I’m going to post a video cast for starters. It’s about ten minutes; the first part being an account of my “out of body” experience, and the second part a POD #10 rumination.
The software is quite rudimentary. I can’t do much with it, but when I get back upstairs to my office, I’m sure I’ll be doing better. Everything now is limited to what I have on my laptop. In regard to background music; the bad news is that I have only one royalty-free clip on my laptop; the good news is that it’s Pachabel’s Canon in D, which I think most people like.
I finished my prologue today, about 5000 words–actually I finished it yesterday, but was discouraged because I thought it rather shoddy, but after working on it today, I feel better. I will post the opening two paragraphs, so that you can see the progression from the first draft. So; 2nd draft of the Prologue:
1 January, 874 AD
8th Rabi’ al-awwal, 260 AH
The young boy sat in the courtyard of the house his father’s father had built, waiting quietly for the funeral to start. It was an interior courtyard of generous size, with three sides being formed by the house itself. The monotony of the clay brick walls was broken by irregularly spaced, arched doorways and windows with colorful fabrics that looked bright and vibrant against the soft dullness of reddish clay. To the boy, the courtyard represented the world, for his only memory of ever being outside of them was last spring, when his uncle took him to the wadi north of the village to see the rushing waters of melted snow from northern mountains, and the pale bluish flowering of umbrella palms along the river’s shores. “Water is the source of life, Hujjat; see how it brings life to the papyrus that, in turn, Glory be to Allah, brings life to us,” his uncle had said.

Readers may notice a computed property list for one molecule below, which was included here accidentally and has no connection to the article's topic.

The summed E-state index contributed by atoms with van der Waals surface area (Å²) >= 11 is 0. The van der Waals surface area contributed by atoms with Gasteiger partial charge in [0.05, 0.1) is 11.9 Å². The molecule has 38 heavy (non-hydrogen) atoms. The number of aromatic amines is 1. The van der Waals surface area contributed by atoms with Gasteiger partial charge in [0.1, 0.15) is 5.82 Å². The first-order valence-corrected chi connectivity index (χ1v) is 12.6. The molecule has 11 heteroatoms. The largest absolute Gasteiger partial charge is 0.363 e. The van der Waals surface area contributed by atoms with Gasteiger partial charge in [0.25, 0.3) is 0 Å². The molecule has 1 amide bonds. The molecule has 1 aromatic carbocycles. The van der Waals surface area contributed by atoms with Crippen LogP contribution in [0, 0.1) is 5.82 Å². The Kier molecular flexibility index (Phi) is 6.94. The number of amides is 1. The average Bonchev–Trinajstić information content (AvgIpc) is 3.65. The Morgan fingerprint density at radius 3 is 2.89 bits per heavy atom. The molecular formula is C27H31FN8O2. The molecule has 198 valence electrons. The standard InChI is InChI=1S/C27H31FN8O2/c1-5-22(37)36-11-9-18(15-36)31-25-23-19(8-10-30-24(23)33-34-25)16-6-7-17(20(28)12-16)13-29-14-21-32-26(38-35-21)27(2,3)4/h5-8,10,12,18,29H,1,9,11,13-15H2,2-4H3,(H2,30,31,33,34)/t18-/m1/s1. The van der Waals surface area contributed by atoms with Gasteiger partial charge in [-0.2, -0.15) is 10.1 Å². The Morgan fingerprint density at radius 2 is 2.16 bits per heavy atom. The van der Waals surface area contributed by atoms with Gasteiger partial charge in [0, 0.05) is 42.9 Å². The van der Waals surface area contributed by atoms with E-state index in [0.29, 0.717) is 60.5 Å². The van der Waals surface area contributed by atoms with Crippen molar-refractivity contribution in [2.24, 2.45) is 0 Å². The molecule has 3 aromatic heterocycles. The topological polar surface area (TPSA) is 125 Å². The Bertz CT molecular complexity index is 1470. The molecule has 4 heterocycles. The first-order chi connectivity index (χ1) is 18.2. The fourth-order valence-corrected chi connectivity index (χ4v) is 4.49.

Twelve months ago Hujjat had discovered that if he stood at the extreme southern portion of the courtyard and stood on his tiptoes, he could see the tip of the spiraling minaret of the Great Mosque over the top of the northern wall from which he’d hear the call to prayers five times daily; metronomic intervals of time marking his young life. It seemed to him like the minaret was growing; because with each succeeding month it magically rose a few millimeters more above the wall.
It’s two paragraphs because I divided the subject matter of the first draft, and added to it. Now, I’ll set that aside and move on to something else.
Sue wanted to see Shivering Sands creek, so I took her out there tonight, or rather, she took me, as I was in my usual, customary spot in the back seat.
I fell from this side, into the middle of the creek, then pulled myself to the embankment.
The apogee of the arc was about 14ft.
I am truly blessed. God is kind and merciful.